• Focus on what you like about what you’re doing.  That can be the process, the medium you’re working with or even the thoughts that it generates.  This type of positive focus leads to enjoyment in the act of creating without a constant focus on completion.
Version 2

A stack of journals from the past years of writing. My idea book includes quotes, poems, project ideas and even quick sketches.

“…don’t have a sense of direction that will propel them towards something…”

Setting goals and identifying the direction we wish to go is intensely personal.  That being said, the old adage of crawl-walk-run holds true for this one.   What does that look like to me?

  • Set a goal, any goal, it doesn’t matter how big or small (although you’d be surprised how achievable the really big stuff can be).
  • Take one small action that moves you toward that goal.  Enough small movements and you end up somewhere else.  Sometimes, it isn’t where you expected to be, but other times you are exactly where you hoped to arrive.

I find it helps to check in on a daily basis with myself.  Where am I at?  Has my path altered or disappeared completely?  If so, why?  Asking why however is only useful if I actually take the time to honestly search for an answer.  Then prepare myself to make changes based on what I find out.

“…the sadness connected to completing something is hard to feel…”

Similar to goal setting, how we respond to completion is unique to the individual.  I don’t know if others have the same experience that I do upon completion.  Maybe they call it something else or identify with it in a different fashion.  Perhaps there are even those people who don’t feel sadness but rather exultation or celebration.  I know people who have multiple projects on the go at any given time, so I expect their experience is dramatically different from mine.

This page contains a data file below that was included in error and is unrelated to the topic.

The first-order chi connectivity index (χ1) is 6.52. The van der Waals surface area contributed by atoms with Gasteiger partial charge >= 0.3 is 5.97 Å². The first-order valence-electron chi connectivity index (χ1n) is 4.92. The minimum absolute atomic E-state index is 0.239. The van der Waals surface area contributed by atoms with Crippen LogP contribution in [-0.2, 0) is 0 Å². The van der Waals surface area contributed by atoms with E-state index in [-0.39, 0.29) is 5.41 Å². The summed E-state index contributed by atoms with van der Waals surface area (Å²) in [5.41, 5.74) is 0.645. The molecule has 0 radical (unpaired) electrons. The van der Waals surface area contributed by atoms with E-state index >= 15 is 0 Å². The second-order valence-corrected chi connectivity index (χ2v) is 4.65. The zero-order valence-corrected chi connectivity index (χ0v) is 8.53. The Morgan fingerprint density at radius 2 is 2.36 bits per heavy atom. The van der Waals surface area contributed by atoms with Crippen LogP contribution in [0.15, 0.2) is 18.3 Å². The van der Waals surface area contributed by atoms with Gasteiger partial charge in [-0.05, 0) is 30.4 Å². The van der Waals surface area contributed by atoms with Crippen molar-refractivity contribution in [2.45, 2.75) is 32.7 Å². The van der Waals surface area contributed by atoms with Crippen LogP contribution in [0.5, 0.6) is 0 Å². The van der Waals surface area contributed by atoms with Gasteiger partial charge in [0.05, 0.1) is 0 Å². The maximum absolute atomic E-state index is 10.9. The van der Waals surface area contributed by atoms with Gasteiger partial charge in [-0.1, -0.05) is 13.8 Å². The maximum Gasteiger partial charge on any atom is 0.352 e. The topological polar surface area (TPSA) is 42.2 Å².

For me, art imitates life, and so loss or sadness seems natural when the driving force behind creating ends along with the finishing of a project.  I would say that what we feel isn’t the point, recognizing that we feel something is.  Then to determine if that emotion works to our advantage or not and alter our process accordingly.

“How does one push past this to complete and finish projects.?”

Just pushing isn’t enough, while it can be effective it is also exhausting.  I find that it helps if you have some tools to push with:

  • Establish solid routines that will help you achieve your goals.  On a bad day trust that those routines will get you where you wish to be.
  • Be ruthless in protecting yourself, from the negativity in ourselves and other negative people.
  • Remind yourself that it’s ok to alter your goals, or change how you are going to achieve them.

I will often negotiate with myself, ‘When I finish this project then I can begin the next one.’  It is because I am so excited about the next idea that I am able to push myself to complete what’s currently on my work bench.  Admittedly an upcoming show often provides the impetus for completion which takes us back to setting goals, particularly ones with deadlines.

I’ll admit it also helps to be more than a little obsessed.  I am a huge proponent of ‘positive obsession’.  How else do we get things done unless we are obsessed about them?

Version 2

I am fascinated by different font styles and will often draw up my favourite quotes on scraps of paper.